Bankroll Management and Betting Overview

Sports are fun. Making money on sports is even more fun. However, there is a fine line between gambling and betting. Gambling is very bad and dangerous. It will lead to a lot of frustration, a dwindling bankroll, and a desire to “make it back on the next one.” Every bet that is made should be perceived as an investment. Sports betting requires careful research, modeling, and other forms of handicapping. If you do not have the time to perform the ample amount of research to make each bet an “investment,” you are merely gambling. However, there are plenty of people who spend all day modeling, researching, and handicapping various sports. Finding a handicapper you trust is very important if you struggle with the time required to consistently find winners. Understanding how a handicapper chooses bets is important when tailing that person.


For the PGA Tour I will provide insights into how I chose golfers for any given week. Broadly speaking, my process is rather straightforward. The core components of my PGA Tour handicapping include Course History, performance on Correlated Courses, Current Form, Long Term Form, and Scoring Upside. Some golfers perform very well on certain types of courses, and using course history and correlated courses you can find value on golfers who might be going overlooked. Using current form and long-term form, you can find golfers who consistently perform well in certain statistical categories that can indicate future success on a particular course. Lastly, scoring upside is something I look into because certain tournaments historically have a range of winning scores. Choosing a golfer who grinds out Pars in a tournament where the winner will be -20, is not usually the best strategy. Finding golfers who excel in a particular one of these categories, or is above average in multiple categories is how I choose my golfers. In my write-ups I will provide details as to what led me to choose a particular golfer.

          A basic overview of my PGA betting strategy:

  • I will choose 5 golfers to win outright for every tournament. Each individual bet is for .2 units. This means that if none of my chosen golfers win, I have only lost 1 total unit.
  • I will also have a betting card with Top Finish bets. This card will normally be 10-15 bets. The goal with the Top Finishes is to hedge any loss on the outright card. The Top Finish bets will normally be closely tied to the Outright bets. For example, if none of the 5 chosen golfers win the tournament, but if there are good placement amongst those golfers, we will still have a profitable week.

How to pick a unit size:

As a general rule of thumb, 1 unit should be equal to 3-5% of your total bankroll. For example, if your total bankroll is $1,000 then 1 unit should be somewhere between $30 and $50 depending on your risk tolerance. If you choose 5% ($50) as your unit, stick with that number until your total bankroll has changed enough.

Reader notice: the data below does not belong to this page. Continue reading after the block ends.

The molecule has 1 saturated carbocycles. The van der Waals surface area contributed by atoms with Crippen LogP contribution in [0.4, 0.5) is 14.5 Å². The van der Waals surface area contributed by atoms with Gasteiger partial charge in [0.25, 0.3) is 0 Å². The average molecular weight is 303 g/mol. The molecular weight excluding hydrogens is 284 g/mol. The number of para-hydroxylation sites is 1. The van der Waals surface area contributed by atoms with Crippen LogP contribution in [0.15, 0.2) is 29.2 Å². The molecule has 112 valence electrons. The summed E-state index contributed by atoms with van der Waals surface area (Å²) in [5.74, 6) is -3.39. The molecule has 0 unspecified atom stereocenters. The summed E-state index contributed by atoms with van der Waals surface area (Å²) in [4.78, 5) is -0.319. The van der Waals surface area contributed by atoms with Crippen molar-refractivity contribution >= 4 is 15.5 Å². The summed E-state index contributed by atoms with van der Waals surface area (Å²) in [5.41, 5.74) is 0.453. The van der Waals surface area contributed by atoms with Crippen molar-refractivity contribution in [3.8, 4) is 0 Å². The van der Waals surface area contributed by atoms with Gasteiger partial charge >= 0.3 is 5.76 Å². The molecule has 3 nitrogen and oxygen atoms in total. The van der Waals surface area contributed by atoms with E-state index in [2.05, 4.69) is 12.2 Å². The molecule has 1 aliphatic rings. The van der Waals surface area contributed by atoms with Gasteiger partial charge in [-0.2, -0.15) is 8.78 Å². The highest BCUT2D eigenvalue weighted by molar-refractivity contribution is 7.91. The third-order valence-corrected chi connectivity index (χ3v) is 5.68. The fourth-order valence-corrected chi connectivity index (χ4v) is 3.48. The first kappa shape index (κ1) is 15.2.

I like to be very consistent with my units. Flat betting is key to long-term profitability. I try to keep all of my Top Finish Bets to 1 unit and my total exposure in the Outright market to 1 unit. Occasionally, I will make a Top Finish bet that is for .5 units, but none of my individual bets will ever exceed 1 unit.


Why Golf courses should remain CLOSED

I read a number of people on Twitter commenting on how ridiculous it is that the Lockdown has closed golf courses across the UK. However, zooming out of the golf world, a one which I love, it’s clear this is the right decision.

Something I am vocal about is the disconnect that golf has with the majority of working people. It’s no secret that Golf is riding a crest of a wave of new participation. Due to COVID 19 guidelines and laws in the UK, the ability to go outside and experience the beauty of a carved golf course while the pubs and coffee shops remained closed is something Golf certainly benefited from. Fantastic. It’s only gutting to know that our pro-shops, courses and golf businesses haven’t been able to maximise income potential, on the back of this new participation.


However, Golf along with Garden Centres have appeared on and off to be a barometer that the public use to determine how stringent the government COVID regulations are at the given time. I didn’t like that this was something the media often used, what concerns me is the divide that this creates.

Particularly in a Tory government which is perceived as a government of superiority from many areas of the country. What I don’t want is people comparing Golf courses and Golf activity alongside the scenes we saw at Cheltenham Race Festival earlier in 2020. That creation, that certain sports, within certain aspects of perceived “upper class” society are exempt from the rules.

The result for the Golf industry would be a perception that stops new people feeling that they have access to this marvelous game. People believing that Golfers are above the rules and can do what “they like”. Don’t get me wrong, I personally would be happy to play in a two ball. Comfortable that I am keeping myself and my playing partner safe from infection. However, there is a bigger picture.

What we need to do is accept the closure, like a 1 down defeat on the 18th. By creating the conversation of opening the golf courses this would have a negative effect on Golf in the UK. I don’t want to see another petition, a tweet from an Eddie Pepperell or a hashtag floating around gaining momentum.

We know when this ends, it ends with a vaccine that protects us and brings us together. By pushing Golf into the light for reasons of self-interest, we only push our game away from the people that we need most to connect with.

Matt Tizzard

Founder: Waggle Duff